If you were interested in Cool Lipo, do you think you could easily skim these headings to find exactly what you're looking for?

Step 6: Create People-Friendly Text

Let's dive into the text. Note that we haven't talked about crafting the perfect hook / opening yet.

Unless you know exactly what you want to say, you'll generally craft a better hook when you save it for last.

What does people-friendly mean to you?

People-friendly text is:

  • Mobile-friendly. Over 50% of blogs are read on mobile. But even on desktops, this style will provide the optimal reading experience.

  • SEO-friendly. If people like it, Google takes notice. Over time, they'll reward you with higher visibility.


  • Focuses on delivering a great customer experience.

  • Is conversion rate optimized in a customer-centric way

This style doesn't take much explaining. You've been reading it this whole time, unless you're skimming. This is how to write a blog post that people will actually read.

Note this great visual from Neil Patel. Who wants to read something that looks like this?

A people-friendly style includes these 13 elements:

  1. Uses short paragraphs

  2. Uses mostly shorter sentences

  3. Avoids jargon

  4. Doesn't talk down to a reader

  5. Makes use of bullets and numbers to increase white space. But doesn't over do it like I did in this section.

  6. Highlights important points like stats

  7. Feels like a conversation with a trusted friend, not a sales pitch or a lecture

  8. Stays on point. I don't like to say "no fluff" because a lot of people confuse that with having no personality.

  9. Supports your points. You don't just make claims. You back them up with quotes, stats and expert opinions.

  10. Provides actionable information. A person can immediately walk away and do something or know something that improves their life.

  11. Edits out clumsy or detracting language

  12. Write how your audience speaks. If your audience is academic, you're going to use larger more academic words. If you're speaking with a business owner, you'll use words business owners use like revenues, productivity and cost-savings. Regardless, you'll perform best with a conversational piece.

  13. It's a good mix of interrogative, declarative and imperative sentences.


Ask the reader to ponder questions.


Explain why and describe how


Tell the reader to do something to achieve a certain result

Find a balance.

Going too heavy on imperative can seem bossy, presumptuous or salesy. Too much declarative is often boring and reads like an essay.

Too many questions can make a piece exhausting to read. But together they make a more engaging piece.

I strongly recommend that you write in second person.

When one writes in 3rd person, it's more difficult for a person to connect with the writing of the writer. It sounds more like a graduate school text book than a conversational piece of content.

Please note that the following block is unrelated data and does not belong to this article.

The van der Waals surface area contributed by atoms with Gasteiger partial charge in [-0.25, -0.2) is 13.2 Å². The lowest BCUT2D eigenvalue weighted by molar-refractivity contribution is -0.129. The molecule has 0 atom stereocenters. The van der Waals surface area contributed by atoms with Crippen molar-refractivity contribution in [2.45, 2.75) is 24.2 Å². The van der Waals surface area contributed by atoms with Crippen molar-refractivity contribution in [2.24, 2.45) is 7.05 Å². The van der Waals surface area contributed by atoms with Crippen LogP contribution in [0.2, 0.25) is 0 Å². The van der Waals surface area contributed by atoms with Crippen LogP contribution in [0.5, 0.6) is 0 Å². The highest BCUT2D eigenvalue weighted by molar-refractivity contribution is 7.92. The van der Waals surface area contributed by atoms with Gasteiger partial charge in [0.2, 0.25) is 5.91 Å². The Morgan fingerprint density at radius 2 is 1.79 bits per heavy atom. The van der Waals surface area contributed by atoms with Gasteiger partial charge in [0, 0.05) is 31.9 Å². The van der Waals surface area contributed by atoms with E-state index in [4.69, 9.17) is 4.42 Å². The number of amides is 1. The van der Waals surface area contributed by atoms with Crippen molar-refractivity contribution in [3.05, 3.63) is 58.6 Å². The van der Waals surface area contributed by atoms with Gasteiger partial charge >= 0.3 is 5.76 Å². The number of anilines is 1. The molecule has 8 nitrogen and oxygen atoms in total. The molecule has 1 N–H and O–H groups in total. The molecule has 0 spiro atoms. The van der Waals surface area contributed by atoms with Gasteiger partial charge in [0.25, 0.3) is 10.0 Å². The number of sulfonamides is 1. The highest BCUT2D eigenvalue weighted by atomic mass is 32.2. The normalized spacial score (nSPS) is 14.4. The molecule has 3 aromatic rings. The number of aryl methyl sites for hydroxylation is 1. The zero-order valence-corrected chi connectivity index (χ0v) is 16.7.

When you write in 2nd person, it sounds like you're speaking straight to me. You make a connection. You need the kind of connection to build trust and earn a conversion.

This is how to write a blog post that builds trust. It gently yet consistently persuades the visitor to take a desired action. Each action gets you closer to generating serious revenues with your blog and maximizing your content marketing ROI.

Keyword Usage

In addition to the above 13 points above, to have a chance to rank, it needs to be clear to search engines what a piece is about. This isn't about using the same keyword over and over.

It's about ensuring that you're using a range of related keywords. This helps show that you're covering the topic in-depth.

Search engines are getting better all the time. But to date, it's still a good idea to have a single keyword phrase that sums up the article as your primary keyword.

"How to write a blog post" is mine for this article. But you'll notice, I'm not using it every other paragraph or using it in ungrammatical ways.

When used correctly, your keyword becomes a catchphrase that follows a person through the post. Each time the read it, they remember why they initially started reading this blog. It can keep a person engaged longer.

It fits naturally into the text. It enhances the reading experience. There's not an exact number of times. But I shoot for .5%-1%. In other words, I use this keyword phrase every 100-200 words.

But notice I've also used many complementary words like:

  • Article

  • Mobile-friendly

  • SEO

  • Search engine

  • Blog topics

  • Lead generation

  • Headlines

  • Keyword

  • Content writing

These supporting words demonstrate that I'm covering a topic in-depth.

Step 7: Write Your Hook

Your hook is the 2nd most important element of a modern blog post. Learning how to

write a blog post that gets results hinges on your ability to write an effective hook.

There are several approaches that work very well with different audiences. But be sure to mix it up and see what works best overdoing a hook type can lose its punch.

A Storytelling Hook

Start your post with a quick story that pulls a reader into the post. A story can take different shapes.